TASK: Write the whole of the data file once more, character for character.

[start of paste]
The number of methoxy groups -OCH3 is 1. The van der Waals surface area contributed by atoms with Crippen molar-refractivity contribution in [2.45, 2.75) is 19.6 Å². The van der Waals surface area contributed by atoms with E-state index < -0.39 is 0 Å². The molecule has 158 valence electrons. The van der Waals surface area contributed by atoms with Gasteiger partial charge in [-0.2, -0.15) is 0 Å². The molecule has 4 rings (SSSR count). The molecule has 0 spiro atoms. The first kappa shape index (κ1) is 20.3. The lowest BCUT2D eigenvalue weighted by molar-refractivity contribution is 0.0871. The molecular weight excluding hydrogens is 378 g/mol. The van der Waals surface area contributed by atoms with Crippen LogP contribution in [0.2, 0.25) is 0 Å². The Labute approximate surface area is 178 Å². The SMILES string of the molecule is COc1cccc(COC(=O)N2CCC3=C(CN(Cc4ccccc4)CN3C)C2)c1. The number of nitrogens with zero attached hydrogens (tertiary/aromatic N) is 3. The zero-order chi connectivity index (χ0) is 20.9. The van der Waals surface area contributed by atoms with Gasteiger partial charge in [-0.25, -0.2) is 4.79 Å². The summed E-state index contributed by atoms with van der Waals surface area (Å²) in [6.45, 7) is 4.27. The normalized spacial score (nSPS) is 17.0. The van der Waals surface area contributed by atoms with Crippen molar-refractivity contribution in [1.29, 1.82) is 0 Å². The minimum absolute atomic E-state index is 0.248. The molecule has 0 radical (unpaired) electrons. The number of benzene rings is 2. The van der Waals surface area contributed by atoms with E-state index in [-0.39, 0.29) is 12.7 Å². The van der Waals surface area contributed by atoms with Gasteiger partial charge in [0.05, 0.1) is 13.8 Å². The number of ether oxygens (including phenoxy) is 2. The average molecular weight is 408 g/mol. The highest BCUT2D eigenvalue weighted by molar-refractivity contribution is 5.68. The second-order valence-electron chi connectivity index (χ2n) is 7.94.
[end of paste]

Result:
The number of methoxy groups -OCH3 is 1. The van der Waals surface area contributed by atoms with Crippen molar-refractivity contribution in [2.45, 2.75) is 19.6 Å². The van der Waals surface area contributed by atoms with E-state index < -0.39 is 0 Å². The molecule has 158 valence electrons. The van der Waals surface area contributed by atoms with Gasteiger partial charge in [-0.2, -0.15) is 0 Å². The molecule has 4 rings (SSSR count). The molecule has 0 spiro atoms. The first kappa shape index (κ1) is 20.3. The lowest BCUT2D eigenvalue weighted by molar-refractivity contribution is 0.0871. The molecular weight excluding hydrogens is 378 g/mol. The van der Waals surface area contributed by atoms with Crippen LogP contribution in [0.2, 0.25) is 0 Å². The Labute approximate surface area is 178 Å². The SMILES string of the molecule is COc1cccc(COC(=O)N2CCC3=C(CN(Cc4ccccc4)CN3C)C2)c1. The number of nitrogens with zero attached hydrogens (tertiary/aromatic N) is 3. The zero-order chi connectivity index (χ0) is 20.9. The van der Waals surface area contributed by atoms with Gasteiger partial charge in [-0.25, -0.2) is 4.79 Å². The summed E-state index contributed by atoms with van der Waals surface area (Å²) in [6.45, 7) is 4.27. The normalized spacial score (nSPS) is 17.0. The van der Waals surface area contributed by atoms with Crippen molar-refractivity contribution in [1.29, 1.82) is 0 Å². The minimum absolute atomic E-state index is 0.248. The molecule has 0 radical (unpaired) electrons. The number of benzene rings is 2. The van der Waals surface area contributed by atoms with E-state index in [-0.39, 0.29) is 12.7 Å². The van der Waals surface area contributed by atoms with Gasteiger partial charge in [0.05, 0.1) is 13.8 Å². The number of ether oxygens (including phenoxy) is 2. The average molecular weight is 408 g/mol. The highest BCUT2D eigenvalue weighted by molar-refractivity contribution is 5.68. The second-order valence-electron chi connectivity index (χ2n) is 7.94.